Pier Paolo Calzolari, Untitled (Mattress: “Senz’altri rumori che i miei”), 1971
Flannel mattress, refrigeration unit, blue neon tubes, transformer, refrigerator motor, lead
Marianne Boesky and Pace Gallery, 2012
Photograph by Katy Hamer
This past Friday evening, I attended the opening of Pier Paolo Calzolari , When the dreamer dies, what happens to the dream?.  The exhibition is on view at both Marianne Boesky Gallery and Pace Gallery , respectively located on 24th and 25th streets between 10th and 11th Avenue in Chelsea, NY. The exhibition is a rare occasion where the two galleries have joined forces, actually cutting a door between the parallel venues in order to expand the space and allow for a larger total viewing area. Calzolari is represented by Marianne Boesky Gallery and when the gallery approached their neighbor to inquire about a collaborative exhibition, the gallerist, as reported to New York Times writer Randy Kennedy, “didn’t do so with great affection.”  However, the duality of spaces has allowed for a large amount of Calzolari’s work to be shown, which otherwise would have been impossible. Many of the pieces are quite ambitious, not only in scale but also regarding specific materials that are temperature specific and fragile.
Pier Paolo Calzolari, Donna Colonna, 2001/2012

Performance installation view
Dimensions variable

Marianne Boesky and Pace Gallery, 2012
Photograph by Katy Hamer

Lead in particular, is a dominant, weighted substance used in many of the works. Conductive metals have always been an important ingredient used by the artists of Arte Povera of which, Pier Paolo Calzolari is an important, almost mythological figure.  The movement emerged in Northern Italy from 1962-1972 and the objective of the artists involved was to find way

to bring the natural world indoors and in doing so also attacking various establishments, political, cultural and industrious. The artists often worked with metals that were specific to conducting electricity, leather, wood, fur, stone, salt and numerical sequences, such as the Fibonacci number series, numbers represented in nature and used often by Mario Merz, another celebrated artist from the movement. When the dreamer dies, what happens to the dream? offers a strange, mystical body of work, representing not only a sequence of time, but also the internal workings of the artist and his visual musings. Here, the human body is architecture such as in Donna Colonna, 2001/2012 and architecture is accentuated in Untitled 1988-2012, where a ceiling in one of the gallery rooms is coated in wax and bits of glowing neon.
Pier Paolo Calzolari and guest
In front of Untitled (Tall fish tank), 1978-1980
Marianne Boesky and Pace Gallery, NY, 2012
Photograph by Katy Hamer

In what appears to be a  philosophical contemplation of death, the work in the exhibition has a grave sense of materiality that is completely raw and precious. It is concretely defined and as malleable as water. Frozen and liquid matter appear on both 2-dimensional surfaces and occupy 3-dimensional volume. Where some artists use paint, Pier Paolo Calzolari has chosen to use ice. The ice

is generated by refrigerator motors that are connected to various surfaces and structures. For the duration of time that the motor is turned on, ice is formed and changes and grows creeping up a surface and bringing a particular sense of life to the otherwise stagnant work. Most art will change over time. Natural elements, wear and tear along with decomposition of materials all contribute to the intention and dynamism of a work of art. Paintings and frescos of yesteryear have been repaired numerous times and often will still need a freshening up. The difference with much of the work of Arte Povera artists, is that the art and visual declaration being made was one that changed and evolved upon inception. Calzolari challenges the viewer to contemplate the purest forms of humanity that sprung from the bowels of the earth. He questions heaven and science and reminds us of flesh and fragility.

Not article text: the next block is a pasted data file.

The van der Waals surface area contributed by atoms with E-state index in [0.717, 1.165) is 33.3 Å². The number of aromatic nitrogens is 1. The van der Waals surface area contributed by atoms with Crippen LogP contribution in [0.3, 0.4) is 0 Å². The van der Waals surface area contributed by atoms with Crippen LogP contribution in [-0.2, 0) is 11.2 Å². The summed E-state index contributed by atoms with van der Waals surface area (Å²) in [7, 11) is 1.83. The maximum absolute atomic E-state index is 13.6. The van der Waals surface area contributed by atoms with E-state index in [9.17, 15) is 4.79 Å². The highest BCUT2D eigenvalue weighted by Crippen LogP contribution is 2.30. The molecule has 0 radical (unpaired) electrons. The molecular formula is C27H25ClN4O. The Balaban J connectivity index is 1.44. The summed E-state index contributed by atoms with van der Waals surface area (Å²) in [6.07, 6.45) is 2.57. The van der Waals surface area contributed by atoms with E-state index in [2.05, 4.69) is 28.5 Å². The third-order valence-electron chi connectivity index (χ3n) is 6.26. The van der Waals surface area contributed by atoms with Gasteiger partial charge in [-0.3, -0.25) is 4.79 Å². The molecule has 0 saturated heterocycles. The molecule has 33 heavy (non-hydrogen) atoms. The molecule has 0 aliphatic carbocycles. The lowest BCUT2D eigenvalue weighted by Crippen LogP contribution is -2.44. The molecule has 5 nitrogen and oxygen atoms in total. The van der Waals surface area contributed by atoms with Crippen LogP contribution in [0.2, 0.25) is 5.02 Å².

In Donna Colonna, 2001/2012 and Baignoire (Dialogue entre l’eau e et l’oeuf) an egg dangles on a string, a meditation, both in and out of reach. It is an element that is meant to be replaced, a reminder of organic material that will eventually spoil. Is the usage of the egg to remind us half of where we, as mammals have spawned? Is it the fragility of a skull or a reference to the earth itself? Or was the artist contemplating brunch and a hearty, warm frittata? Amongst the serious, thoughtful dialogue the work also proposes a brief note of humor. In Untitled (Door), 2004, a small, mechanized stuff pig, endlessly grunts and walks into a small area between the large lead door and the wall. Upon first glance the piece is smile inducing and almost comical, but then quickly maintains a stance feeling like a journey of man against machine, or politics versus love. The gesture is delicious and satirical.

Pier Paolo Calzolari  presents a body of work that is a visceral, lyrical discussion that may not even require verbal discourse. However, it is impossible to look at and experience without a deeper, internal discussion, one that will trigger memory, fragility and the delicate balance between humanity, philosophy and nature. When the dreamer dies, what happens to the dream? is one man’s vision, a reminder of life and an attempt to reduce external noise with the intimate reminder that we are all salt of the earth .

Pier Paolo Calzolari, Baignoire (Dialogue entre l’eau e et l’oeuf), 1996 
Marianne Boesky and Pace Gallery, 2012
Photograph by Katy Hamer
Pier Paolo Calzolari, When the dreamer dies, what happens to the dream?, is on view consecutively at Marianne Boesky Gallery and Pace Gallery until June 2nd, 2012.
Pier Paolo Calzolari, Untitled (Door), 2004
Lead, wood, cuddly toy, electric motor
Marianne Boesky and Pace Gallery, 2012
Photograph by Katy Hamer
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